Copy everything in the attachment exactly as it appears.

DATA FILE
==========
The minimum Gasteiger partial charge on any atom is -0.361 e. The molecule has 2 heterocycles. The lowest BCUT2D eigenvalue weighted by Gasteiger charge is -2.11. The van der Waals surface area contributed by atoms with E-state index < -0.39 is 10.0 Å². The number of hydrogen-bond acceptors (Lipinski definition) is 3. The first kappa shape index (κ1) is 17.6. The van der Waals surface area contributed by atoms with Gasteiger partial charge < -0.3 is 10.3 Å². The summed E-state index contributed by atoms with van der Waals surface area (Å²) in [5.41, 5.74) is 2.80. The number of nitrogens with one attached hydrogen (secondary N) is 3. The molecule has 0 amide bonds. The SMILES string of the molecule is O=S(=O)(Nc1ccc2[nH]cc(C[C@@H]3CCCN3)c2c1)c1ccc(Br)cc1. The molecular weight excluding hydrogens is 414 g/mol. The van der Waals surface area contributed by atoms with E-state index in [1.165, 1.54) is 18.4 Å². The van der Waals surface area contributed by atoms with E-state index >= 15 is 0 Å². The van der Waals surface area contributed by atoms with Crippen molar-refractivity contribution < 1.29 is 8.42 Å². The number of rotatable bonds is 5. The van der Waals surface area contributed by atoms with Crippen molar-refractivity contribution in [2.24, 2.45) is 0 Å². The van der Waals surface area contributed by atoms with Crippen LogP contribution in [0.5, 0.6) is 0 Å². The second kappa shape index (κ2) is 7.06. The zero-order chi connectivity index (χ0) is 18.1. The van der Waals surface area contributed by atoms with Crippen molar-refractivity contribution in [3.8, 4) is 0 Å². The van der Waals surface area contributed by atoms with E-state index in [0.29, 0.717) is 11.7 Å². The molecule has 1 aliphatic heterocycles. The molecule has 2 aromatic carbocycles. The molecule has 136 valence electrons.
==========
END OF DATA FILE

The minimum Gasteiger partial charge on any atom is -0.361 e. The molecule has 2 heterocycles. The lowest BCUT2D eigenvalue weighted by Gasteiger charge is -2.11. The van der Waals surface area contributed by atoms with E-state index < -0.39 is 10.0 Å². The number of hydrogen-bond acceptors (Lipinski definition) is 3. The first kappa shape index (κ1) is 17.6. The van der Waals surface area contributed by atoms with Gasteiger partial charge < -0.3 is 10.3 Å². The summed E-state index contributed by atoms with van der Waals surface area (Å²) in [5.41, 5.74) is 2.80. The number of nitrogens with one attached hydrogen (secondary N) is 3. The molecule has 0 amide bonds. The SMILES string of the molecule is O=S(=O)(Nc1ccc2[nH]cc(C[C@@H]3CCCN3)c2c1)c1ccc(Br)cc1. The molecular weight excluding hydrogens is 414 g/mol. The van der Waals surface area contributed by atoms with E-state index in [1.165, 1.54) is 18.4 Å². The van der Waals surface area contributed by atoms with E-state index >= 15 is 0 Å². The van der Waals surface area contributed by atoms with Crippen molar-refractivity contribution < 1.29 is 8.42 Å². The number of rotatable bonds is 5. The van der Waals surface area contributed by atoms with Crippen molar-refractivity contribution in [2.24, 2.45) is 0 Å². The van der Waals surface area contributed by atoms with Crippen LogP contribution in [0.5, 0.6) is 0 Å². The second kappa shape index (κ2) is 7.06. The zero-order chi connectivity index (χ0) is 18.1. The van der Waals surface area contributed by atoms with Crippen molar-refractivity contribution in [3.8, 4) is 0 Å². The van der Waals surface area contributed by atoms with E-state index in [0.29, 0.717) is 11.7 Å². The molecule has 1 aliphatic heterocycles. The molecule has 2 aromatic carbocycles. The molecule has 136 valence electrons.